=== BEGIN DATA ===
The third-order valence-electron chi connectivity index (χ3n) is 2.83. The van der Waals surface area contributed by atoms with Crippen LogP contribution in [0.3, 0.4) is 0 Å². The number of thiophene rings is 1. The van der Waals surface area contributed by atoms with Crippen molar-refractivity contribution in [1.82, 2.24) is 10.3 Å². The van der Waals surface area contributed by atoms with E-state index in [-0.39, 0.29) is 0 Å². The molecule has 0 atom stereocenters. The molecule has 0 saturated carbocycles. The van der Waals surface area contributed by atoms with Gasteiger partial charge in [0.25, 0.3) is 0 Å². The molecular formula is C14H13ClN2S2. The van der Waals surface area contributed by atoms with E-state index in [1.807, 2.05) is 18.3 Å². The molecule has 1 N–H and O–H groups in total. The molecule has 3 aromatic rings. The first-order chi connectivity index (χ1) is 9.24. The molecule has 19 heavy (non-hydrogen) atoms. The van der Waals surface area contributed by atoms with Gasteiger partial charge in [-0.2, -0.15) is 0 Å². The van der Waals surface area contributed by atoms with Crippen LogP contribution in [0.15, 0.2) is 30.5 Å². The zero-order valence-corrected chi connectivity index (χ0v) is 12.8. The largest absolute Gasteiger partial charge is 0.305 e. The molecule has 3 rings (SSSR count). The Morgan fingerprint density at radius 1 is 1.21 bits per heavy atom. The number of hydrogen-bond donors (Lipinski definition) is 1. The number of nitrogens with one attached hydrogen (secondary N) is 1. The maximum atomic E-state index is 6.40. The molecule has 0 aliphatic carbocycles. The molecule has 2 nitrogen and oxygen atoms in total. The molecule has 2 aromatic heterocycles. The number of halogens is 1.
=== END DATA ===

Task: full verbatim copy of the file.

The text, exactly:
The third-order valence-electron chi connectivity index (χ3n) is 2.83. The van der Waals surface area contributed by atoms with Crippen LogP contribution in [0.3, 0.4) is 0 Å². The number of thiophene rings is 1. The van der Waals surface area contributed by atoms with Crippen molar-refractivity contribution in [1.82, 2.24) is 10.3 Å². The van der Waals surface area contributed by atoms with E-state index in [-0.39, 0.29) is 0 Å². The molecule has 0 atom stereocenters. The molecule has 0 saturated carbocycles. The van der Waals surface area contributed by atoms with Gasteiger partial charge in [0.25, 0.3) is 0 Å². The molecular formula is C14H13ClN2S2. The van der Waals surface area contributed by atoms with E-state index in [1.807, 2.05) is 18.3 Å². The molecule has 1 N–H and O–H groups in total. The molecule has 3 aromatic rings. The first-order chi connectivity index (χ1) is 9.24. The molecule has 19 heavy (non-hydrogen) atoms. The van der Waals surface area contributed by atoms with Gasteiger partial charge in [-0.2, -0.15) is 0 Å². The van der Waals surface area contributed by atoms with Crippen LogP contribution in [0.15, 0.2) is 30.5 Å². The zero-order valence-corrected chi connectivity index (χ0v) is 12.8. The largest absolute Gasteiger partial charge is 0.305 e. The molecule has 3 rings (SSSR count). The Morgan fingerprint density at radius 1 is 1.21 bits per heavy atom. The number of hydrogen-bond donors (Lipinski definition) is 1. The number of nitrogens with one attached hydrogen (secondary N) is 1. The maximum atomic E-state index is 6.40. The molecule has 0 aliphatic carbocycles. The molecule has 2 nitrogen and oxygen atoms in total. The molecule has 2 aromatic heterocycles. The number of halogens is 1.